Evolving spaces in an ever changing world
We are living in an ever-changing world. Advances occur so often that we often don’t appreciate breakthroughs and realise that many tasks are becoming easier. With a changing world comes a change in design. This is not just about design trends, but the evolution of commercial spaces.
Technology is increasingly at the heart of developing design, and there is now an app for most commercial activities. To name a few, using streaming services rather than visiting the cinema, choosing food delivery instead of eating at a restaurant and shopping online instead of visiting the store. Apps allow us to enjoy these scenarios in the comfort of our own home and make everyday tasks more convenient. However, there is the fear that with so many of us turning to technology, public realms will suffer. Fortunately, problem solving is at the centre of what an Interior Designer does. By focusing on the one thing that apps cannot provide, Interior Designers can create desirable, inviting spaces as an experience.
Creating moments that make you feel something is becoming increasing relevant. If you watch a film at home, it is very easy to become distracted. By going to the cinema, you are offered a more immersive experience through well-considered design. Inside a shopping mall in the Chinese city of Wuhan, lies precisely this. Designer Virginia Lung created a futuristic movie theatre. She stated, “We thought about how to really go into a movie world, where you can experience what it’s like being in a film. Then we thought about the movies we’d watched that have the most impact on us and (we) came to the idea of an explosion. It’s like another world. And that’s just like the concept of movies itself – going to another world and experiencing things you won’t in your own life. A movie can be shown anywhere, so the difference is the interior design.”
A similar approach can also be identified in the food and beverage sector. If we look at Tom Dixon’s ‘the Coal Office,’ we can see how the design has been focused on the customer experience. This Kings Cross gem has its tables and chairs arranged to form what Dixon describes as a “dining playground”, where guests can observe various dishes being made. “each guest to the Coal Office is witness to an entirely different experience – seeing it from their own unique angle or vista.” Dishes are served on crockery from Dixon’s latest collections, and pieces that have not yet gone into production. This is an experience like no other and we are very fortunate to have spent our 2018 studio Christmas party here!
In retail, brands have been particularly responsive to change. Lukstudio created a theatrical shop for Chinese fashion brand Dear So Cute. Situated in Haining, a city to the west of Shanghai, the retail store also has a café. The motivation was to create an engaging space for young shoppers. Founder Christina Luk stated “in today’s retail environment, most people shop online for the convenience and the reassurance of the review system. However, I believe when it comes to delivering a brand’s identity and values, the physical store is much more effective. I think a unique retail experience makes a much deeper impression.”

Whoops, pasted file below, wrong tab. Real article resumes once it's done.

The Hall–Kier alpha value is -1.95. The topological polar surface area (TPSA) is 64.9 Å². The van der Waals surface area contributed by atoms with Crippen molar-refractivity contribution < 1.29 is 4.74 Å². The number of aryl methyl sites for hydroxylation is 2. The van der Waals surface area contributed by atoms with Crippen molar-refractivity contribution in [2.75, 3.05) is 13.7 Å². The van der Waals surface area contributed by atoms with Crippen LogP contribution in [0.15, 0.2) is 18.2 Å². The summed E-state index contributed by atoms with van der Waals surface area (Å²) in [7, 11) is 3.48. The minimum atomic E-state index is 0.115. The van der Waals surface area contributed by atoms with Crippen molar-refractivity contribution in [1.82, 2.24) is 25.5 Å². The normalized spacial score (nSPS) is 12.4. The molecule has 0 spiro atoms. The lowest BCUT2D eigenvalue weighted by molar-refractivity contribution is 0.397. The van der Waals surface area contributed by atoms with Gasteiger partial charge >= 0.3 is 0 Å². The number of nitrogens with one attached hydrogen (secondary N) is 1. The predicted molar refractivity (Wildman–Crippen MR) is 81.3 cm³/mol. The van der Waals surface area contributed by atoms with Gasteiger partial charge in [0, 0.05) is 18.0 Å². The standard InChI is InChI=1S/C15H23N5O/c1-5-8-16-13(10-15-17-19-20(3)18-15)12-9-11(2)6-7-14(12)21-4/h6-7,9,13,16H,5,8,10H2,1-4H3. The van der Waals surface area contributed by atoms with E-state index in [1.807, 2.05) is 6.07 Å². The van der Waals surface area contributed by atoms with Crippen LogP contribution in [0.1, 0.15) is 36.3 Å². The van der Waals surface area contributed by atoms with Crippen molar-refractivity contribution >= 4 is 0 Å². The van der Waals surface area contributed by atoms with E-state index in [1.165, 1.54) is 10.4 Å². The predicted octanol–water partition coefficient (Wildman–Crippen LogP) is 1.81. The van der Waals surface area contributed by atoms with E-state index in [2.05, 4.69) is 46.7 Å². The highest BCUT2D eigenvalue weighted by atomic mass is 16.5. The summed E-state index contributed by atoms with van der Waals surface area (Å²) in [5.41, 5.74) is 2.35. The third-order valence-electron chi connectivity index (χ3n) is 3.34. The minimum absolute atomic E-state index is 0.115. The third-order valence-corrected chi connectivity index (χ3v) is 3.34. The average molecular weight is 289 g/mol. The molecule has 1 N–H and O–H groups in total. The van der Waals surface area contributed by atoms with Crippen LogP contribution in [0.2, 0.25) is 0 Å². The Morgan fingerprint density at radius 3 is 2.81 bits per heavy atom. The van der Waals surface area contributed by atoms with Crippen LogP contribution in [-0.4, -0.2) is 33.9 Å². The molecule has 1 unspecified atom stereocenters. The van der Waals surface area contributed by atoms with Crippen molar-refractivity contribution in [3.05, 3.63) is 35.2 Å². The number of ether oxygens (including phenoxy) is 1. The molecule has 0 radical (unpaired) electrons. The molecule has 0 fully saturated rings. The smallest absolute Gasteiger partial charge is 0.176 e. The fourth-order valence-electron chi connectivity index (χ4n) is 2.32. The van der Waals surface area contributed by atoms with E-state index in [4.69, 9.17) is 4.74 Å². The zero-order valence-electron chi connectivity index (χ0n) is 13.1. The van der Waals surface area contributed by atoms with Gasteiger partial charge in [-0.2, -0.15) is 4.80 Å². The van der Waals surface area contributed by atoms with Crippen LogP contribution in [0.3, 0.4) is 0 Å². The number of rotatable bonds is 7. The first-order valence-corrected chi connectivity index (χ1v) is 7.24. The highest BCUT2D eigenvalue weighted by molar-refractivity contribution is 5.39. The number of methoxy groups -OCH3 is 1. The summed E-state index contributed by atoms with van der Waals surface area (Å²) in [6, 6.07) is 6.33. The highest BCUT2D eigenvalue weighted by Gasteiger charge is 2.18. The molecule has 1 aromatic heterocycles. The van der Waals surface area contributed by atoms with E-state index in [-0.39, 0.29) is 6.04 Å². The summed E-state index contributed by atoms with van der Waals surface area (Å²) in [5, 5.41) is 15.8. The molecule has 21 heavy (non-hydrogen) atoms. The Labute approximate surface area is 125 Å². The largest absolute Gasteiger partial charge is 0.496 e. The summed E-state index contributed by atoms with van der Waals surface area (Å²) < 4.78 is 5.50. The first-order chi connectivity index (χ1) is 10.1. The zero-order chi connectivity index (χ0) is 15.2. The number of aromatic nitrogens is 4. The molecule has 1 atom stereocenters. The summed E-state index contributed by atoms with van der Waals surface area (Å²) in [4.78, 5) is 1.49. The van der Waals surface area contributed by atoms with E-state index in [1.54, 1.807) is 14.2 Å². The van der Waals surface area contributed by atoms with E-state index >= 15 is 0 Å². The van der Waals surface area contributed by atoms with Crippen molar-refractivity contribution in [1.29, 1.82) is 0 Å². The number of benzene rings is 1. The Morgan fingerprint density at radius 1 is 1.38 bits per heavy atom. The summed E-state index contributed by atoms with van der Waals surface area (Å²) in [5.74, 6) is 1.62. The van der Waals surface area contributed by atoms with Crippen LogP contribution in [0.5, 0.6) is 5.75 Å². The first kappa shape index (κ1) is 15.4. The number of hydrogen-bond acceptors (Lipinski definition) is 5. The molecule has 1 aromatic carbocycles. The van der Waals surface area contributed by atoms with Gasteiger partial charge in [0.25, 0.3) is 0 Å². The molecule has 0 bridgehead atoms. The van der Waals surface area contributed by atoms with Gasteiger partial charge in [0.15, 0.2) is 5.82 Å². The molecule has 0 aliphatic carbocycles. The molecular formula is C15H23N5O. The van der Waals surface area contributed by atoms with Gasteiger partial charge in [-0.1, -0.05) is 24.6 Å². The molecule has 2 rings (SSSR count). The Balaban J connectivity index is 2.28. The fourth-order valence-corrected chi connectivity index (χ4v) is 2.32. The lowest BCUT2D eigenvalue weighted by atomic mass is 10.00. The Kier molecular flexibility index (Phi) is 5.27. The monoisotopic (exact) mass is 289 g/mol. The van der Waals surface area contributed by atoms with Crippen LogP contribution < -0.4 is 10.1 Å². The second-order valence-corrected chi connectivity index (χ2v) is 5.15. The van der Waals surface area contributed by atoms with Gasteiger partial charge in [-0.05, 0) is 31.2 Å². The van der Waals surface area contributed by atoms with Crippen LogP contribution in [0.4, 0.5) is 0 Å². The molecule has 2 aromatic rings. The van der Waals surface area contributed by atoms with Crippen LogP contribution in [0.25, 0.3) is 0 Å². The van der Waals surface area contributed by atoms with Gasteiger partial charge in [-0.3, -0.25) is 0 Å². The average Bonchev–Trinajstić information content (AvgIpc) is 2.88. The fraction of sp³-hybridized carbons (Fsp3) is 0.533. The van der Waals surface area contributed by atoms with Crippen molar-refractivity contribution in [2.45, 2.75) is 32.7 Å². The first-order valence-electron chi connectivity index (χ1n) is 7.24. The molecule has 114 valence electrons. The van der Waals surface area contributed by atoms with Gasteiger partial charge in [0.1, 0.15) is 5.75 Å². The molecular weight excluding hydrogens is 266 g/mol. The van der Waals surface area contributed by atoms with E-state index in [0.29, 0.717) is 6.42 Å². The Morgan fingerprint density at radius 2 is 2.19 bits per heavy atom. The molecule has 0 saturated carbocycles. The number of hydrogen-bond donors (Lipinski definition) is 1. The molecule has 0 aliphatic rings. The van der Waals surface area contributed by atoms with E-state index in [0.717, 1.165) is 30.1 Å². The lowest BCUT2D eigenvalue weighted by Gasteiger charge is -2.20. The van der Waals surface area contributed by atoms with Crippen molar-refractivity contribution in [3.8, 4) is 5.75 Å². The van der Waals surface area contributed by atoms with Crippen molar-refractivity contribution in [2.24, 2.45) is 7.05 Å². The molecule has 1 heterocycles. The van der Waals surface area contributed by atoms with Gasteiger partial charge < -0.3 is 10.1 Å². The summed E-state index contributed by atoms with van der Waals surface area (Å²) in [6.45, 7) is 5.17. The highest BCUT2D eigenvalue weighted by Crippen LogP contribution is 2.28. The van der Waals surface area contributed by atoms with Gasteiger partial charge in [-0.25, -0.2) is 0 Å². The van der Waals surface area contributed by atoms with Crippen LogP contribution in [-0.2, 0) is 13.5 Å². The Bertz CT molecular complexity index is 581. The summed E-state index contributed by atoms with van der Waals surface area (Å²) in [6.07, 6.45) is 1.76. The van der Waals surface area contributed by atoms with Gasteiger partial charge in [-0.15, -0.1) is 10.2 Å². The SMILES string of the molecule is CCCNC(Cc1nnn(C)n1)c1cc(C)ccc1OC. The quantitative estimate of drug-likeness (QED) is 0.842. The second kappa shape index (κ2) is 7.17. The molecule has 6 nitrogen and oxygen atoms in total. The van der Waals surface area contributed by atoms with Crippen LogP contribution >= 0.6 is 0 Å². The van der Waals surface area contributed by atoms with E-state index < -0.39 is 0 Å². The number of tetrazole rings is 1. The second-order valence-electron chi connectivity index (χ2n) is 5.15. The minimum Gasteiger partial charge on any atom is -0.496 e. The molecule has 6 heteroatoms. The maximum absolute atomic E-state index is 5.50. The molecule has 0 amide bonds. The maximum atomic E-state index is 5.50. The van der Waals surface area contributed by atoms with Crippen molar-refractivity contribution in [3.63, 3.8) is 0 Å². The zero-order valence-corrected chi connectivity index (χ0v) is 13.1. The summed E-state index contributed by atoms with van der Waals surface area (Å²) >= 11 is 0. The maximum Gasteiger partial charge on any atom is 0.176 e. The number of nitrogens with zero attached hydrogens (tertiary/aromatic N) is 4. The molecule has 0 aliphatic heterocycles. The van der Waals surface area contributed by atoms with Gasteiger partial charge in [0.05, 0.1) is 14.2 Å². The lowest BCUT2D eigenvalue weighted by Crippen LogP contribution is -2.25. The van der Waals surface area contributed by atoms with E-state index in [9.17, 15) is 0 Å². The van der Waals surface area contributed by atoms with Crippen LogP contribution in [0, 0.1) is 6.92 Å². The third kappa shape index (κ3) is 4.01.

Physically being in a store uses all of your senses. There is the opportunity to touch the product and see it from all angles. Trying clothes on is an experience unique to physically shopping. The fitting room is an area that will continue to develop as this crucial space is where a decision of purchase is made. Some Retailer’s use scent marketing to influence shoppers. Research suggests a pleasant scent increases customer satisfaction and they are more likely to buy a product. Abercrombie and Fitch were one of the first stores to offer this, but it is now becoming a popular part of a sensory retail experience.
Interior Designers create innovative spaces that challenge the ordinary to remain relevant in context of advances in technology, simultaneously linking the physical and digital realms. With the ability to take and upload a photo in moments, we have become keen to capture these experiences and share them with our friends. A Designer must now consider what aspects of design photograph well. Exquisite detailing, materiality and execution are key. By offering a design unique to the space, you can create an iconic piece. This attracts people to visit, photograph and share their brand experience. Sketch, a European restaurant in London, has successfully achieved this. They offer a unique toilet design in which each individual toilet is within an egg-shaped structure. Who would have thought a photo by the toilets would be so desirable? By uploading a photo of this, you are making a statement to the world that you have visited Sketch.
The nature of design is changing and it is a time for optimism. Interior Designers are creating the most imaginative interiors that offer a feeling that cannot be replaced by mobile apps. They are working with technology to provide this immersive experience. There will always be an audience for this; people want to collect and capture memories. Design can only prosper from this and it is exciting to think what the future holds. All I can say is, watch this space.
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